And while they’ve gotten used to eating outside on the porch when it’s nice and on the couch when the weather is bad — because there’s no room for a kitchen table — the mom admits that privacy is an ongoing issue. “[It’s] really hard to come by in a small house,” she says. “And you have to get a little creative. If someone really needs to blow off some steam, you just go for a walk outside. I have found myself trying to lock myself in the bathroom for just two minutes to get a quick phone call.”

The bathroom, in fact, is the family’s biggest challenge. “We have had to stagger the use for the bathroom,” Talya explains. “I also try to give my kids their baths and their showers at night. That way my husband and my daughter can use the bathroom as they get ready for work.” Luke also uses the bathroom to “relax and check his email,” she reveals. “So for that time, we’ve had to get a little creative. I’ve had to pee outside a few times. Once [my kids in diapers] start using the toilet full time, it’s going to become even more challenging.”

Yet, the rewards of living small have more than made up for the snafus, she insists. “I feel now that I’ve moved to this smaller house, I feel like I have so much more and such a greater wealth of things than I did before … because just the perspective that you have changes so much when you’re looking at everything as nonessential to living a happy and fulfilled life. We really felt a sense of freedom [after the move] because we had so much more than we needed and we didn’t even realize it. And we’ve become so much more thankful for what we do own.”

Because the cost of living in this two-bedroom home is so much lower than before, Talya says she can “be the homemaker and the mom that I want to be. So I’m just so grateful, and I love every inch of this house because it allows me to spend more time with my kids.”

The close proximity of everyone was a surprising boon as well. “It really has brought our family closer together,” says Talya. “I thought it was going to bring us closer in a bad way. I was thinking I was just going to want to wring everyone’s necks, and we were going be too close for comfort and invading everyone’s personal space, but as it turned out, there was a closeness and a community that we were missing living in the big house with the extra square footage.” There’s no texting your kids to come to the dinner table, she adds, “because they’re right there. And when you cook, it’s a big group process. Everybody’s cooking; I’m not shut away in a kitchen on the other side of the house. It’s just so nice to be able to have that close-knit vibe with your family where you’re all together and you’re doing the same thing.”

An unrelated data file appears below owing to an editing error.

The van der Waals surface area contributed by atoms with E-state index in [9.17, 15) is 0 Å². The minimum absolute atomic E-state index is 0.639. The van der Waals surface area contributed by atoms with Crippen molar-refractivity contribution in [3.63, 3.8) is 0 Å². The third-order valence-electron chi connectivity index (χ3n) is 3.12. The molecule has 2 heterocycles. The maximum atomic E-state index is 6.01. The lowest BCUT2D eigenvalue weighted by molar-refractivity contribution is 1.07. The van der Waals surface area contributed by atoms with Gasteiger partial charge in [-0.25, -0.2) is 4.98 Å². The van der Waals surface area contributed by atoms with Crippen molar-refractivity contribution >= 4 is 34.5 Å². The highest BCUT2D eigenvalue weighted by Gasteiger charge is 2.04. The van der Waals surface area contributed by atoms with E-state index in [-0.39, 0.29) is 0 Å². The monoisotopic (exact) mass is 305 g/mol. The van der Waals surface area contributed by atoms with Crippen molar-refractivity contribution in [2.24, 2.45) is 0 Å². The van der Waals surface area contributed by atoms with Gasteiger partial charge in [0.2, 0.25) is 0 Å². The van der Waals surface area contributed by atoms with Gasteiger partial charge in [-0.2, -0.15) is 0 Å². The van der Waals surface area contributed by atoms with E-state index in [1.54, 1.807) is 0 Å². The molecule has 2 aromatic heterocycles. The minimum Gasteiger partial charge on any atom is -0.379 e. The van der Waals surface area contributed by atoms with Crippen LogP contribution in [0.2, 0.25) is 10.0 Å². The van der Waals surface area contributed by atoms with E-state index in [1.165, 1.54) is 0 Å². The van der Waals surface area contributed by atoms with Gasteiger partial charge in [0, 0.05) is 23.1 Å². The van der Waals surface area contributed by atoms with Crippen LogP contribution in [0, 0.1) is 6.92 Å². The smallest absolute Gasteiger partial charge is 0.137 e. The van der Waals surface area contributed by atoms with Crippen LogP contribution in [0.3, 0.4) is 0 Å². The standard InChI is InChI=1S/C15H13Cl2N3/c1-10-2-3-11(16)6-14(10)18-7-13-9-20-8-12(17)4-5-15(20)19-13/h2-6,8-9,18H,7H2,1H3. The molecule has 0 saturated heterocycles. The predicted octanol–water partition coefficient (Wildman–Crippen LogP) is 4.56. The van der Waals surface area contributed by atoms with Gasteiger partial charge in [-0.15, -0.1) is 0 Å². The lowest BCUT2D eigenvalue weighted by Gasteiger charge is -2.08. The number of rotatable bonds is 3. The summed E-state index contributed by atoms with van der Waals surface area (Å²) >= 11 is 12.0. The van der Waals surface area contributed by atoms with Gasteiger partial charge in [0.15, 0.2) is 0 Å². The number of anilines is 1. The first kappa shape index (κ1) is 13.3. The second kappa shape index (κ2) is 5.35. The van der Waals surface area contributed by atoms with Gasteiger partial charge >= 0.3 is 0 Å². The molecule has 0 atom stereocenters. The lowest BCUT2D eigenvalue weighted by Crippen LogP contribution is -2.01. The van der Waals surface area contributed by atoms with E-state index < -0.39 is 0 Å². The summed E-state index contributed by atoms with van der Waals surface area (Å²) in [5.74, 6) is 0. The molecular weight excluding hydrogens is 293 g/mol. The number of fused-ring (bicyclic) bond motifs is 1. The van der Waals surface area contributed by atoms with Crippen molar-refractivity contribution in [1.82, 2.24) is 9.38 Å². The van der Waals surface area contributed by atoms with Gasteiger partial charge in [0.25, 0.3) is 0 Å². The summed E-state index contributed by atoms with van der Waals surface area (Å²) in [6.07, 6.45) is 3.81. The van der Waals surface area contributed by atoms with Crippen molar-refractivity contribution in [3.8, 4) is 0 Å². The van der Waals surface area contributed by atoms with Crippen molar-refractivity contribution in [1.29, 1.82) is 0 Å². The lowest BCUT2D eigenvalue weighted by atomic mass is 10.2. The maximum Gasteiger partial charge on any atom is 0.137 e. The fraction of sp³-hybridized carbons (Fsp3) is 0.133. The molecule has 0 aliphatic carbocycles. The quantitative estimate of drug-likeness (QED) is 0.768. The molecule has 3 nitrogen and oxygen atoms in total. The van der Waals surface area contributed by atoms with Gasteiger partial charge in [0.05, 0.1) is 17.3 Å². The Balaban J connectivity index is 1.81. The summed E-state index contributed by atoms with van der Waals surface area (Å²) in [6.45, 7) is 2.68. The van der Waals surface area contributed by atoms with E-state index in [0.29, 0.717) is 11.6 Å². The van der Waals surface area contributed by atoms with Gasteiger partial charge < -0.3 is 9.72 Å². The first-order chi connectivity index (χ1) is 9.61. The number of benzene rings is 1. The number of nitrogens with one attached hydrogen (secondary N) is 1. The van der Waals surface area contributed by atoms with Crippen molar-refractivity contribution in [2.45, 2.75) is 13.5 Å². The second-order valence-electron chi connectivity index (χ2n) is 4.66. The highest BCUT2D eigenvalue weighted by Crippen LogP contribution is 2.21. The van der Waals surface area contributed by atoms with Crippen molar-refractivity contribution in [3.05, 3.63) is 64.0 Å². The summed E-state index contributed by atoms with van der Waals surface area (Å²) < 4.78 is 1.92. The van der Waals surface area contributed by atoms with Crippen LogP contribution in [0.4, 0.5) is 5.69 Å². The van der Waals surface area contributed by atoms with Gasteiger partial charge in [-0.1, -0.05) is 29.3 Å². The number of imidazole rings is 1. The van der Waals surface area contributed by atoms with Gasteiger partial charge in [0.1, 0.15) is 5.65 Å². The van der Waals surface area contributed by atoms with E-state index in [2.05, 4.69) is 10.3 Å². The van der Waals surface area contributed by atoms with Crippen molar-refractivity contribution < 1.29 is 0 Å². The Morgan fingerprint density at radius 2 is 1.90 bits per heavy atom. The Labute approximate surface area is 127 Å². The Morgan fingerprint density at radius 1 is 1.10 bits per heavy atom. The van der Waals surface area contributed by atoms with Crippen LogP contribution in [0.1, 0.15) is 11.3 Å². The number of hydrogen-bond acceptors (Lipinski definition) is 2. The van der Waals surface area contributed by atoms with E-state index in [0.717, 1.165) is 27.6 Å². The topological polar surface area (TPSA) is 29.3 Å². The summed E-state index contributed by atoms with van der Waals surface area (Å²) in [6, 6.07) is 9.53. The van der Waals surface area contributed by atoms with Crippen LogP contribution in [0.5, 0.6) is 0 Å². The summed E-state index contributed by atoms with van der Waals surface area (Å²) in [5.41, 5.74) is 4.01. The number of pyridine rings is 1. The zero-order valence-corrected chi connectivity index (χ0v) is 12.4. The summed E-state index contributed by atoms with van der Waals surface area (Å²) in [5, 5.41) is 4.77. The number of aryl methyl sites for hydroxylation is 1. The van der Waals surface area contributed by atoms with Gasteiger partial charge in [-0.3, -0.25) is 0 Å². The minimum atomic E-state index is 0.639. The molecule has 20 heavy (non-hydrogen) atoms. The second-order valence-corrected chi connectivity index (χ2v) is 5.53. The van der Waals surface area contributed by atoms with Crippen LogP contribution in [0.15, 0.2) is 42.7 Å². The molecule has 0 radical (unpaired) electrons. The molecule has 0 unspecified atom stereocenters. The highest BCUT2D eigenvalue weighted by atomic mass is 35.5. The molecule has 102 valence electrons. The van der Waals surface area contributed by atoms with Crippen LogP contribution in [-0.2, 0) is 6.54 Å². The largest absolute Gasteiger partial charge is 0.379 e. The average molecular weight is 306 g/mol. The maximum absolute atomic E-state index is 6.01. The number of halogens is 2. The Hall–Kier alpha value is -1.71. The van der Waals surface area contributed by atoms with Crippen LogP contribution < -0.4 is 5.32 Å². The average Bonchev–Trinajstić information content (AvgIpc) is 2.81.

Photo: Yahoo Parenting

Worries stopped with the change of address as well. “We’re no longer stressed about paying the bills and making sure that we’re doing extra jobs to earn extra money to pay a mortgage that we can’t afford, really,” Talya adds. “My husband is able to work just around the corner, just three miles away. [His teaching job] doesn’t pay the best. But because we live in a small home that doesn’t cost a whole lot, it’s a job that he’s able to have, and he loves it.”

The family plans on hunkering down there “for the foreseeable future,” she says. “I think, honestly, even if we decided to have another child, we’d be able to fit just as comfortably.”

Still, that hasn’t stopped some uncomfortable encounters with strangers.

“People tend to think that we’re crazy [and] a good portion of people also really feel sorry for us at first in a way that doesn’t make sense to me, because I feel so wealthy and so rich,” says Talya. “I have so much time to spend with my kids now. I have a beautiful, cozy little home. But people tend not to look at it as cozy. They tend to look at it as, ‘Oh, they must really, you know, be below the poverty line to have to change their lives so dramatically.’ But … if it comes down to having more square footage or being with my kids more, it’s going to be [being] with my kids more.”

Talya Salzarulo (Photo: Yahoo Parenting)

Still, she admits, “I have gotten people who have come to our house that have actually apologized and said that they were sorry that we had to live in such a small house. And that was a little shocking to me because I feel so grateful to live here. … To have people look down on that — and think that, you know, ‘Oh, their poor kids. And that poor family. They just, they weren’t able to cut it. And maybe someday, they’ll be able to get right and get the bigger house and be happy again,’ — I almost feel sorry for them if that’s their outlook on it.”

It wasn’t always her aspiration to live in such “cozy” quarters, as she admits: “If you would have asked teenage Talya if her dream house was 850 square feet with three kids in one bedroom, I would’ve said, ‘Most definitely not,’ but it is my dream house now. It’s where my heart is, and I absolutely love it.”

Leave a Reply